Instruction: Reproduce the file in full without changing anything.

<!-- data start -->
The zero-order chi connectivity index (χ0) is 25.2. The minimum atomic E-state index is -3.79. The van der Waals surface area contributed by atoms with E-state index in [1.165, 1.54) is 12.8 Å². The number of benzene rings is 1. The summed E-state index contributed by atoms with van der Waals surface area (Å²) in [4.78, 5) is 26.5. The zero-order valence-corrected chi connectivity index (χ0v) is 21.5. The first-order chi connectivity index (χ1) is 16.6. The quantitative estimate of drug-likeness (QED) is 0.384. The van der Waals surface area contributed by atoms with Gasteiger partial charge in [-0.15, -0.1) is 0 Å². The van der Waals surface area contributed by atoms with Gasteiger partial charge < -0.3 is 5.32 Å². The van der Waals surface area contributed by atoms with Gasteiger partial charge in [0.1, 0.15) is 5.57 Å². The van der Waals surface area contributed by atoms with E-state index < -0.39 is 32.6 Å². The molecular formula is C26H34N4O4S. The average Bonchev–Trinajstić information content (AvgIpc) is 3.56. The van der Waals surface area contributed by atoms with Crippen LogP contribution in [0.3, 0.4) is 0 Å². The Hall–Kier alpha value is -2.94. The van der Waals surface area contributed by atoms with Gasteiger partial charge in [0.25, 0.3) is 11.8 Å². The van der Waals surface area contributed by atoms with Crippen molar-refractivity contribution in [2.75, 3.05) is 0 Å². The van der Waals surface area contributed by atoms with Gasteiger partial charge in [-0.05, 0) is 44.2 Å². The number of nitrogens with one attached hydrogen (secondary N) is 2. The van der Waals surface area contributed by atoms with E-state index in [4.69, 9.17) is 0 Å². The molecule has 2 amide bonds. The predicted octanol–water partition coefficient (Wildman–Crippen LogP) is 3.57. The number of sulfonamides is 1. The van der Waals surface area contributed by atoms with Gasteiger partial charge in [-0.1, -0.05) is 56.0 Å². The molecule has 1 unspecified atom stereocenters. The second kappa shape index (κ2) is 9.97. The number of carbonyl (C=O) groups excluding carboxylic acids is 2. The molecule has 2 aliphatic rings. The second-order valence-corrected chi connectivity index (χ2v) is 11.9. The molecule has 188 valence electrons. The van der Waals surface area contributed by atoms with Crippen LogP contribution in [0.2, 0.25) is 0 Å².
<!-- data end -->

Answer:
The zero-order chi connectivity index (χ0) is 25.2. The minimum atomic E-state index is -3.79. The van der Waals surface area contributed by atoms with E-state index in [1.165, 1.54) is 12.8 Å². The number of benzene rings is 1. The summed E-state index contributed by atoms with van der Waals surface area (Å²) in [4.78, 5) is 26.5. The zero-order valence-corrected chi connectivity index (χ0v) is 21.5. The first-order chi connectivity index (χ1) is 16.6. The quantitative estimate of drug-likeness (QED) is 0.384. The van der Waals surface area contributed by atoms with Gasteiger partial charge in [-0.15, -0.1) is 0 Å². The van der Waals surface area contributed by atoms with Gasteiger partial charge < -0.3 is 5.32 Å². The van der Waals surface area contributed by atoms with Gasteiger partial charge in [0.1, 0.15) is 5.57 Å². The van der Waals surface area contributed by atoms with E-state index < -0.39 is 32.6 Å². The molecular formula is C26H34N4O4S. The average Bonchev–Trinajstić information content (AvgIpc) is 3.56. The van der Waals surface area contributed by atoms with Crippen LogP contribution in [0.3, 0.4) is 0 Å². The Hall–Kier alpha value is -2.94. The van der Waals surface area contributed by atoms with Gasteiger partial charge in [0.25, 0.3) is 11.8 Å². The van der Waals surface area contributed by atoms with Crippen molar-refractivity contribution in [2.75, 3.05) is 0 Å². The van der Waals surface area contributed by atoms with Gasteiger partial charge in [-0.05, 0) is 44.2 Å². The number of nitrogens with one attached hydrogen (secondary N) is 2. The van der Waals surface area contributed by atoms with E-state index in [4.69, 9.17) is 0 Å². The molecule has 2 amide bonds. The predicted octanol–water partition coefficient (Wildman–Crippen LogP) is 3.57. The number of sulfonamides is 1. The van der Waals surface area contributed by atoms with Gasteiger partial charge in [-0.1, -0.05) is 56.0 Å². The molecule has 1 unspecified atom stereocenters. The second kappa shape index (κ2) is 9.97. The number of carbonyl (C=O) groups excluding carboxylic acids is 2. The molecule has 2 aliphatic rings. The second-order valence-corrected chi connectivity index (χ2v) is 11.9. The molecule has 188 valence electrons. The van der Waals surface area contributed by atoms with Crippen LogP contribution in [0.2, 0.25) is 0 Å².